Teaching newbies how to code no matter what language they speak

Through his textless educational program, BlockStudio, Rahul Banerjee has found that the most equitable way to teach coding might not involve words at all.

I started programming computers before I got a computer. The company my dad worked for got computers, so the employees had to start figuring out how to use this new gadget. My dad brought home these books for how to use the system. I didn't have a computer at home at that time, so I would read those books and gather this knowledge that I had no way of using. 

I graduated to writing simple programs that I would give to my father. If he was able to make time, he would type them at the computer he had at work. They wouldn't work right the first time, so he would bring home a printout showing the errors. I kind of remotely learned to do work like that. 

If my dad hadn't been able to make time within his 9-to-5 job, like, “Let me take my 11-year-old son's programs and type them into the computer at the end of the day and then see what happens,” there's no way I could have [learned what I did]. It would have been just textbook knowledge.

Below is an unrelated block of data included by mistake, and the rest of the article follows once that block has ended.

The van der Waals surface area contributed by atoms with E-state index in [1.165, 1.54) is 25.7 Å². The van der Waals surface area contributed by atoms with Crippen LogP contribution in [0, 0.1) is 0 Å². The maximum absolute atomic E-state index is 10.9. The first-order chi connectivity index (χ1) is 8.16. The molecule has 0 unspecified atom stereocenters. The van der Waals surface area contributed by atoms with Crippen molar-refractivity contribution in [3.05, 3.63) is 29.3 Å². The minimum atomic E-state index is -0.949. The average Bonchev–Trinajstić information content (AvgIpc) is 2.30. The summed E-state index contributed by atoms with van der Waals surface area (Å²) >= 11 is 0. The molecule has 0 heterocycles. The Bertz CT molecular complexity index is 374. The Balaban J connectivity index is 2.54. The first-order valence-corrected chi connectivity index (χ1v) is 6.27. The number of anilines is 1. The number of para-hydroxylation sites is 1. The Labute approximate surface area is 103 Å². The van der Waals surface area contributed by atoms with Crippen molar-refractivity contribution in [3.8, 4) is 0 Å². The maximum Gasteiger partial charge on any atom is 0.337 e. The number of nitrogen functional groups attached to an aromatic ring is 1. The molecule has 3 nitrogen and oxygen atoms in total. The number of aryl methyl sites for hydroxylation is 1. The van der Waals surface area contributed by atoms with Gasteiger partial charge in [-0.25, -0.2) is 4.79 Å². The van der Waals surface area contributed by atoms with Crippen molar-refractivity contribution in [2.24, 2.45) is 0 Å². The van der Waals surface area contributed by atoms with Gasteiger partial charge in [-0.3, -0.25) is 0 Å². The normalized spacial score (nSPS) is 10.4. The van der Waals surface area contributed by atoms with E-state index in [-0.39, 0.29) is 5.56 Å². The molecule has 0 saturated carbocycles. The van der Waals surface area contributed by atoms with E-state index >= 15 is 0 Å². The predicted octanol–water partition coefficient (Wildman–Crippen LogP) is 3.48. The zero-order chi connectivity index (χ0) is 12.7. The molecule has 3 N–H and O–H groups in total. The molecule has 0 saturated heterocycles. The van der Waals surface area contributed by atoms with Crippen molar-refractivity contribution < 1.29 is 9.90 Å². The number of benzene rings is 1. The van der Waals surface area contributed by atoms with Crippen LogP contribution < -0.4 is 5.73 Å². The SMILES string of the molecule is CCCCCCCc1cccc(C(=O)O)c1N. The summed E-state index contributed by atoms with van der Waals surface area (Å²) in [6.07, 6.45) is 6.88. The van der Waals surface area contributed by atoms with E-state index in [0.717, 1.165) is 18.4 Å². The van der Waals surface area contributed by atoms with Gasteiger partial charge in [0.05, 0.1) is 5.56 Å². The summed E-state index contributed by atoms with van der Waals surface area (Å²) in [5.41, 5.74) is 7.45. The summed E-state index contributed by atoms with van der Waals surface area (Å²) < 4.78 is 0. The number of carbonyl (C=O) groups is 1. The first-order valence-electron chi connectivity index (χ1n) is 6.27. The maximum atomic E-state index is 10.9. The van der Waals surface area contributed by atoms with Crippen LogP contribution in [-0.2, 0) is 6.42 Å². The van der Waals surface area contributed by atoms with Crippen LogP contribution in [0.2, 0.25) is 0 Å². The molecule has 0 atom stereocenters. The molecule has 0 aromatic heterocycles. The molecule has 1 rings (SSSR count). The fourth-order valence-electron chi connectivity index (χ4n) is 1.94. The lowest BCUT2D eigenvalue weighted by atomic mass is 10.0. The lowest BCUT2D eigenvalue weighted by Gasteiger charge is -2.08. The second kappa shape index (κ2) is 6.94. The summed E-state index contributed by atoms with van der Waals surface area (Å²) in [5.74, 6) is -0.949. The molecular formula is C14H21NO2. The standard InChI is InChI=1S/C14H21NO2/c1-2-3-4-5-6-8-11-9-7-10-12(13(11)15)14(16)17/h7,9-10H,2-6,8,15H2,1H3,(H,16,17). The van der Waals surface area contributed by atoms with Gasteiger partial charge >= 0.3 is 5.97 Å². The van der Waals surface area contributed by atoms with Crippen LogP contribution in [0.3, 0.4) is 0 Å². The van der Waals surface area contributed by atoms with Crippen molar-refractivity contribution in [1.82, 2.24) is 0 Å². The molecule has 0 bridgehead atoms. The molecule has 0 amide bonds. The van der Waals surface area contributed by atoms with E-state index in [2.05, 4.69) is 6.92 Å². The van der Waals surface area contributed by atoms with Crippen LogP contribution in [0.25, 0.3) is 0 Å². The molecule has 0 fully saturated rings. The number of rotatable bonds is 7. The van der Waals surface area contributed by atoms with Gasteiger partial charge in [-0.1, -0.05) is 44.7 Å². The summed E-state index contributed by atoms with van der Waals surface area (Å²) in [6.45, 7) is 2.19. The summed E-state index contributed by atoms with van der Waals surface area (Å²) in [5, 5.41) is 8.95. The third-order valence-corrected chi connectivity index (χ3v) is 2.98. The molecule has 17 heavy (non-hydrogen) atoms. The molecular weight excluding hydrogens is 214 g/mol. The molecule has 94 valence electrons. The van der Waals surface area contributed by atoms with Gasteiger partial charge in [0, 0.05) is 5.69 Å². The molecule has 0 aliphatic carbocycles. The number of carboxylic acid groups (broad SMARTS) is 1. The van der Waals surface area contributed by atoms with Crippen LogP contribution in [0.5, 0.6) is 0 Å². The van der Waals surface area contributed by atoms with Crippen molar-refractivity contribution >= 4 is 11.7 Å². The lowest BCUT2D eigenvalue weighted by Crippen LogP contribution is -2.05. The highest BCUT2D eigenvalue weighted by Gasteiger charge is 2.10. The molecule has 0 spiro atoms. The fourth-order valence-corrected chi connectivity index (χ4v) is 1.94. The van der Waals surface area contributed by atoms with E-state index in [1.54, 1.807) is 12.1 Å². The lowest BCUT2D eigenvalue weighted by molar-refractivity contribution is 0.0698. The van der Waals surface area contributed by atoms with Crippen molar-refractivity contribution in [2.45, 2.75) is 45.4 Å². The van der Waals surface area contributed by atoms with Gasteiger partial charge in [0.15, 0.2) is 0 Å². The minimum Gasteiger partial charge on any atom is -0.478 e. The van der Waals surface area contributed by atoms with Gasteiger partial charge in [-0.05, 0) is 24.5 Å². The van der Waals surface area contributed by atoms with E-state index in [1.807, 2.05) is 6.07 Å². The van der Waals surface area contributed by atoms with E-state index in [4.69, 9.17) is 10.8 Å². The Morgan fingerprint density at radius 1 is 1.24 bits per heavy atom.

I think I was around 16 when we got a computer. I’d finally convinced my parents to buy me a computer after many years of cajoling and wheedling. There was no internet and, fortunately, I had parents who understood that this would be something worthwhile. Initially, they said, “This is a toy; you’ll just abandon it like the vacuum cleaner you made us buy.” But it turned out not to be the case. I was one of the few kids [in town] who had a computer at that age.

If I could imagine something, I could create it on the computer. It was this magical toy, the ultimate toy. That's why I was interested in it. I got hooked.

Terminator 2: Judgment Day captured my imagination. I looked at that and said, "I want to do that for a living." That was the genesis of my interest, this robot that would morph and there were all these graphics that had never been seen before.